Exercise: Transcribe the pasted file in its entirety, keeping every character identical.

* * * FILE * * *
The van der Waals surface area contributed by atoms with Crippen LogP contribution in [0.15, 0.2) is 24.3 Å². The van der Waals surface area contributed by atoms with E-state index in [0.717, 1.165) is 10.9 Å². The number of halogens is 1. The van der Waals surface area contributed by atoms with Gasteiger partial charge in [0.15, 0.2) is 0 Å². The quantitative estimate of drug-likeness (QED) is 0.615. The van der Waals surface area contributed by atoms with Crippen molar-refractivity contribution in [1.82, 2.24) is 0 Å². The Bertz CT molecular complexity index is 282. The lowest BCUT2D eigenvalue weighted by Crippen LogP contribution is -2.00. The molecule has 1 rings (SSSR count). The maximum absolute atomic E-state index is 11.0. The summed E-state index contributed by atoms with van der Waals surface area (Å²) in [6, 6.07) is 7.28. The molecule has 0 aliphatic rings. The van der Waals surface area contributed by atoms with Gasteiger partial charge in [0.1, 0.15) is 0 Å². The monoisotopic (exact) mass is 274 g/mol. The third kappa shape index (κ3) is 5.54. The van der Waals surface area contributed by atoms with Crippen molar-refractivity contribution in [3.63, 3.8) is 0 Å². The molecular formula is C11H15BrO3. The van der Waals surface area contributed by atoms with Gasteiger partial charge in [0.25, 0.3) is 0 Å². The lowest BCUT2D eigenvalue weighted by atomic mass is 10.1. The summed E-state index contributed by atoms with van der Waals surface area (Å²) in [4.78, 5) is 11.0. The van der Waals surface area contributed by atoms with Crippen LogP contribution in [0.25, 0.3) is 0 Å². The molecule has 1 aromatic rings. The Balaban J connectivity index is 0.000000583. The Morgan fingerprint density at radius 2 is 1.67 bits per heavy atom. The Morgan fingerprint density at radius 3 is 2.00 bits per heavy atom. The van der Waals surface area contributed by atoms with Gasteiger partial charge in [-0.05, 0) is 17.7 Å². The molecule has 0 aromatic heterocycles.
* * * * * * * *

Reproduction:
The van der Waals surface area contributed by atoms with Crippen LogP contribution in [0.15, 0.2) is 24.3 Å². The van der Waals surface area contributed by atoms with E-state index in [0.717, 1.165) is 10.9 Å². The number of halogens is 1. The van der Waals surface area contributed by atoms with Gasteiger partial charge in [0.15, 0.2) is 0 Å². The quantitative estimate of drug-likeness (QED) is 0.615. The van der Waals surface area contributed by atoms with Crippen molar-refractivity contribution in [1.82, 2.24) is 0 Å². The Bertz CT molecular complexity index is 282. The lowest BCUT2D eigenvalue weighted by Crippen LogP contribution is -2.00. The molecule has 1 rings (SSSR count). The maximum absolute atomic E-state index is 11.0. The summed E-state index contributed by atoms with van der Waals surface area (Å²) in [6, 6.07) is 7.28. The molecule has 0 aliphatic rings. The van der Waals surface area contributed by atoms with Gasteiger partial charge in [0.1, 0.15) is 0 Å². The monoisotopic (exact) mass is 274 g/mol. The third kappa shape index (κ3) is 5.54. The van der Waals surface area contributed by atoms with Crippen molar-refractivity contribution in [3.63, 3.8) is 0 Å². The molecular formula is C11H15BrO3. The van der Waals surface area contributed by atoms with Gasteiger partial charge in [0.25, 0.3) is 0 Å². The lowest BCUT2D eigenvalue weighted by atomic mass is 10.1. The summed E-state index contributed by atoms with van der Waals surface area (Å²) in [4.78, 5) is 11.0. The van der Waals surface area contributed by atoms with Crippen LogP contribution in [0.25, 0.3) is 0 Å². The molecule has 1 aromatic rings. The Balaban J connectivity index is 0.000000583. The Morgan fingerprint density at radius 2 is 1.67 bits per heavy atom. The Morgan fingerprint density at radius 3 is 2.00 bits per heavy atom. The van der Waals surface area contributed by atoms with Gasteiger partial charge in [-0.05, 0) is 17.7 Å². The molecule has 0 aromatic heterocycles.